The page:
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A few weeks ago, Benson surprised his family by giving away the car, and he says he’s faring fine so far.

“Most people in our age group know that it’s inevitable and play around with the idea that it’s going to come and the only question is when,” Benson said. “I didn’t want to be pushed into it.”

Unlike in most of the U.S., doctors in much of Canada are supposed to report to licensing authorities patients with certain health conditions that may impair driving. Ontario in 2006 began paying doctors a small fee to further encourage that step _ and researchers used the payments to track 100,075 patients who received those warnings between April of that year and December 2009 (out of the province’s more than 9 million licensed drivers).

They compared the group’s overall rate of crashes severe enough to send the driver to the emergency room, before the warnings began and afterward, and found a 45 percent drop, reported lead researcher Dr. Donald Redelmeier, a University of Toronto professor. While the study included adult drivers of all ages _ for conditions ranging from epilepsy to sleep disorders, alcoholism to dementia _ most were over age 60. A small percentage of the province’s licensed drivers have received warnings, Redelmeier stressed, and licenses are suspended by authorities between 10 percent and 30 percent of the time.

His study highlighted one reason physicians don’t like to get involved: About 1 in 5 of the patients who were warned changed doctors. There also was an uptick in reports of depression.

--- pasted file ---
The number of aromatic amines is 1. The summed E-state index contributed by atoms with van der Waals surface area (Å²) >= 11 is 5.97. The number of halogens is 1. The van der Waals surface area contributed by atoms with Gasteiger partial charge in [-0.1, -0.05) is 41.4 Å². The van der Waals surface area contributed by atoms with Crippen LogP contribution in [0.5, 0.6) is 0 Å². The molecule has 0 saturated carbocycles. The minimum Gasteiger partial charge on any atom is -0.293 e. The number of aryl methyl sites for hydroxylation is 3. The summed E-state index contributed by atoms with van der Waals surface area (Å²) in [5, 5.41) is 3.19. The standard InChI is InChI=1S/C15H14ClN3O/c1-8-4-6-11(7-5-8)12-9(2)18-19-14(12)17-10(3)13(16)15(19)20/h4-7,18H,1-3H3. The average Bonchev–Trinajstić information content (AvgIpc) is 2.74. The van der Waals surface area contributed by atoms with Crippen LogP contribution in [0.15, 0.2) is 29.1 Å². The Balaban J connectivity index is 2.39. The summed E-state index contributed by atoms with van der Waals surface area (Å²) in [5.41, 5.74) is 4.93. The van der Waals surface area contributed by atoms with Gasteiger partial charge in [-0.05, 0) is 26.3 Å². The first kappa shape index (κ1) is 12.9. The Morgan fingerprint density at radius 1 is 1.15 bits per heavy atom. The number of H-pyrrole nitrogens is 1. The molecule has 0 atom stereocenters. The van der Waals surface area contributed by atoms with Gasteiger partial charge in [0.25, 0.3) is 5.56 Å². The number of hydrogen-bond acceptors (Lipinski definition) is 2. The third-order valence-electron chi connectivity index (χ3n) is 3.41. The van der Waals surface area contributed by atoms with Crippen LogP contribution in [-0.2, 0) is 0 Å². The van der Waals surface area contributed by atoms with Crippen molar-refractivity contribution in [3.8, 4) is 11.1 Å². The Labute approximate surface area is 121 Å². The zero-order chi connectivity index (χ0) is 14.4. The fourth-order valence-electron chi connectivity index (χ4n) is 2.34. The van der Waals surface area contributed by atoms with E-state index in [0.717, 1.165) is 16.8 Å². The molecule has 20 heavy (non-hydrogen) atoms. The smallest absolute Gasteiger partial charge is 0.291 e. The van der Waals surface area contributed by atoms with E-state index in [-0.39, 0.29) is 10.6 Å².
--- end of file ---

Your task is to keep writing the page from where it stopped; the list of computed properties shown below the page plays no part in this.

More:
Doctors aren’t trained to evaluate driving ability, and the study couldn’t tell if some drivers were targeted needlessly, noted Dr. Matthew Rizzo of the University of Iowa. Yet he called the research valuable.

“The message from this paper is that doctors have some wisdom in knowing when to restrict drivers,” said Rizzo. His own research shows some cognitive tests might help them better identify who’s at risk, such as by measuring “useful field of view,” essentially how much your brain gleans at a glance _ important for safety in intersections.

Today, the American Medical Association recommends that doctors administer a few simple tests in advising older drivers. Among them:

_Walk 10 feet down the hallway, turn around and come back. Taking longer than 9 seconds is linked to driving problems.

_On a page with the letters A to L and the numbers 1 to 13 randomly arranged, see how quickly and accurately you draw a line from 1 to A, then to 2, then to B and so on. This so-called trail-making test measures memory, spatial processing and other brain skills, and doing poorly has been linked to at-fault crashes.

_Check if people can turn their necks far enough to change lanes, and have the strength to slam on brakes.

Dr. Gary Kennedy, geriatric psychiatry chief at New York’s Montefiore Medical Center, often adds another question: Are his patients allowed to drive their grandchildren?

“If the answer to that is no, that’s telling me the people who know the patient best have made a decision that they’re not safe,” said Kennedy, who offers “to be the bad cop” for families or primary care physicians having trouble delivering the news.

There are no statistics on how often doctors do these kinds of assessment.

“It’s this touchy subject that nobody wants to talk about,” said Dr. Marian Betz of the University of Colorado, whose surveys show most senior drivers don’t think their doctors know whether they drive. She is testing if an advance directive would help get older adults talking with their doctors about how to keep watch on their driving fitness before trouble arises.

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